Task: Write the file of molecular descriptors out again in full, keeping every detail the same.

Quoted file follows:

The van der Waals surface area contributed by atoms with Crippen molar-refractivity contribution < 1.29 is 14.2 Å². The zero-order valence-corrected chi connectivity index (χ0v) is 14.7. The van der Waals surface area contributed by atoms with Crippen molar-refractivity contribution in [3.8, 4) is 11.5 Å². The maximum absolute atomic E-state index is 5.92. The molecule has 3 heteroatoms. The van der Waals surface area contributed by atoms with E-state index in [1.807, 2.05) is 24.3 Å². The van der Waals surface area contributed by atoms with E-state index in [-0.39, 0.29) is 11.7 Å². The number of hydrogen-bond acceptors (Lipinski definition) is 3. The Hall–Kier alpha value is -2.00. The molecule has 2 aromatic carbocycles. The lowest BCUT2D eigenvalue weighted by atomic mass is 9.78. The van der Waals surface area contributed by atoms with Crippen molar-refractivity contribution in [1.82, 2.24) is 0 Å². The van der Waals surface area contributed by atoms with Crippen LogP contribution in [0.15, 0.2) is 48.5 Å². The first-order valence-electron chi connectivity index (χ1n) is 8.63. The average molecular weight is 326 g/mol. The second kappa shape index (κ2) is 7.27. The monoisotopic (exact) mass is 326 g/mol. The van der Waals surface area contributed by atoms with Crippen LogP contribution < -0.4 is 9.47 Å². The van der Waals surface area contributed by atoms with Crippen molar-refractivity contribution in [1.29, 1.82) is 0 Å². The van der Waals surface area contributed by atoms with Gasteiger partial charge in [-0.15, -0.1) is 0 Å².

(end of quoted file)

The van der Waals surface area contributed by atoms with Crippen molar-refractivity contribution < 1.29 is 14.2 Å². The zero-order valence-corrected chi connectivity index (χ0v) is 14.7. The van der Waals surface area contributed by atoms with Crippen molar-refractivity contribution in [3.8, 4) is 11.5 Å². The maximum absolute atomic E-state index is 5.92. The molecule has 3 heteroatoms. The van der Waals surface area contributed by atoms with E-state index in [1.807, 2.05) is 24.3 Å². The van der Waals surface area contributed by atoms with E-state index in [-0.39, 0.29) is 11.7 Å². The number of hydrogen-bond acceptors (Lipinski definition) is 3. The Hall–Kier alpha value is -2.00. The molecule has 2 aromatic carbocycles. The lowest BCUT2D eigenvalue weighted by atomic mass is 9.78. The van der Waals surface area contributed by atoms with Crippen molar-refractivity contribution in [1.82, 2.24) is 0 Å². The van der Waals surface area contributed by atoms with Crippen LogP contribution in [0.15, 0.2) is 48.5 Å². The first-order valence-electron chi connectivity index (χ1n) is 8.63. The average molecular weight is 326 g/mol. The second kappa shape index (κ2) is 7.27. The monoisotopic (exact) mass is 326 g/mol. The van der Waals surface area contributed by atoms with Crippen LogP contribution < -0.4 is 9.47 Å². The van der Waals surface area contributed by atoms with Crippen molar-refractivity contribution in [1.29, 1.82) is 0 Å². The van der Waals surface area contributed by atoms with Gasteiger partial charge in [-0.15, -0.1) is 0 Å².